Internet Attackers on Phishing Expeditions

By Larry Seltzer  |  Posted 2003-12-01 Print this article Print

When asked to update your Citibank account online, or reverify personal info for PayPal, just say: "no!" Like spam though, this Internet scam only needs a few people to bite in order to pay for itself.

As I said in my 2004 Outlook column, our e-mail accounts are now filled with some recent advances in the field of "phishing." If you havent been paying attention, the term refers to a particular type of Internet scam in which a user is tricked into giving up personal information, like bank account information. According to Wordspy, the term phishing comes from the fact that attackers are "fishing" for data. Why "ph"? Wordspy says something about using sophisticated techniques. If thats where it comes from, its a pretty lame etymology. According to an FTC advisory on the problem, the technique is also known as "carding." The FTC alert has some good guidelines for non-technical consumers.

Check out eWEEK Labs Tech Outlook 2004: A Look Ahead at Security for more views on the future of security.
In the past, phishing attacks usually appeared as e-mail from some legitimate company; Citibank and PayPal are frequent targets, for example. The e-mail usually says something to the effect that the company is reverifying account information and needs you to re-enter it. The e-mail will either have a link to a similarly fraudulent Web site or perhaps an HTML form directly in it.

Plenty of people fall for these e-mails, even though its not hard for a more-sophisticated user to see right through them. I found it easy to tell that the Citibank e-mail about my account was phony since Im not a Citibank customer. However, many people who receive such e-mails must assume that some mistake was made and chalk it up to mega-corporate incompetence.

Ive received many such messages myself, and in almost every case by the time Ive received the e-mail, the corresponding Web site is already down. Thats because the big companies that are targeted by these attacks are pretty good at contacting (threatening) the hosts of the offending pages and persuading them take the page down.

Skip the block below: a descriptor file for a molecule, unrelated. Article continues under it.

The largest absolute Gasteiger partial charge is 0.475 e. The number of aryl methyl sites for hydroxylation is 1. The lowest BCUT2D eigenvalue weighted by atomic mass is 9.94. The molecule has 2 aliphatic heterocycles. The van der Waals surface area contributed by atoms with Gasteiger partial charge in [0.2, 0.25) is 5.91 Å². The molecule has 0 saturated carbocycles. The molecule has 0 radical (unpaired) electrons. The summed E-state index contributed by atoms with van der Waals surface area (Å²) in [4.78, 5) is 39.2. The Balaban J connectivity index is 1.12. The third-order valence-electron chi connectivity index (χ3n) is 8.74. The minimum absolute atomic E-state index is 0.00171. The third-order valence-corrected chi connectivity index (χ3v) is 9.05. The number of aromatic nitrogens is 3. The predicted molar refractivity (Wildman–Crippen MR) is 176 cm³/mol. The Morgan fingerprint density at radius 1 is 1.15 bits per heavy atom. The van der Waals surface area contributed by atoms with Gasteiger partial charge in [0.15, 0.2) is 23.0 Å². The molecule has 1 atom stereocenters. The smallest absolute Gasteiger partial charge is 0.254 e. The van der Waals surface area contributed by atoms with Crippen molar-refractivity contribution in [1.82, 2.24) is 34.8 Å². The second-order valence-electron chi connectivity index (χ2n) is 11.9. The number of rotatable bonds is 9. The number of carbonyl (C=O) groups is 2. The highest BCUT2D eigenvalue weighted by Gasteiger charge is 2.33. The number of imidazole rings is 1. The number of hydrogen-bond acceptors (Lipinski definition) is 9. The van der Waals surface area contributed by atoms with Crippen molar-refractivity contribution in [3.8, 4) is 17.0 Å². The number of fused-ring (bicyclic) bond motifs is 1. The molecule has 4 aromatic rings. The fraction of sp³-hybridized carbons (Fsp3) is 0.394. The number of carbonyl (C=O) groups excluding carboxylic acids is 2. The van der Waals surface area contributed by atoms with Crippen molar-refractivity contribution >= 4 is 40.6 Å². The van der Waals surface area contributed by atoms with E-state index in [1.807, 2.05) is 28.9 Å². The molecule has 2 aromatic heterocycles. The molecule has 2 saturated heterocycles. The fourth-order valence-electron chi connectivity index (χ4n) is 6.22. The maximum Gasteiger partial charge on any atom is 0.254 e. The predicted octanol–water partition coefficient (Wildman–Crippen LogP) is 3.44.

At the same time, there are a few things you can look at for guidance if you suspect youre being phished. The first thing to look for is if the message asks you to send personal information directly in e-mail. This is a really bad idea, although its not actually proof that the requestor is a scammer. I once had a hosting account at Hostway and contacted technical support. The support person actually asked me in e-mail for my username and password. That was the moment that I decided to take my hosting business elsewhere.

If the message doesnt come from an address at the company it supposedly represents, thats also suspicious, but not dispositive. Sometimes real companies will hire third parties to send out bulk mailings for them. There are good ways and bad ways to handle this of course, but it means you have to dig a little deeper.

Next: How to pick out the phish.

Larry Seltzer has been writing software for and English about computers ever since—,much to his own amazement—,he graduated from the University of Pennsylvania in 1983.

He was one of the authors of NPL and NPL-R, fourth-generation languages for microcomputers by the now-defunct DeskTop Software Corporation. (Larry is sad to find absolutely no hits on any of these +products on Google.) His work at Desktop Software included programming the UCSD p-System, a virtual machine-based operating system with portable binaries that pre-dated Java by more than 10 years.

For several years, he wrote corporate software for Mathematica Policy Research (they're still in business!) and Chase Econometrics (not so lucky) before being forcibly thrown into the consulting market. He bummed around the Philadelphia consulting and contract-programming scenes for a year or two before taking a job at NSTL (National Software Testing Labs) developing product tests and managing contract testing for the computer industry, governments and publication.

In 1991 Larry moved to Massachusetts to become Technical Director of PC Week Labs (now eWeek Labs). He moved within Ziff Davis to New York in 1994 to run testing at Windows Sources. In 1995, he became Technical Director for Internet product testing at PC Magazine and stayed there till 1998.

Since then, he has been writing for numerous other publications, including Fortune Small Business, Windows 2000 Magazine (now Windows and .NET Magazine), ZDNet and Sam Whitmore's Media Survey.

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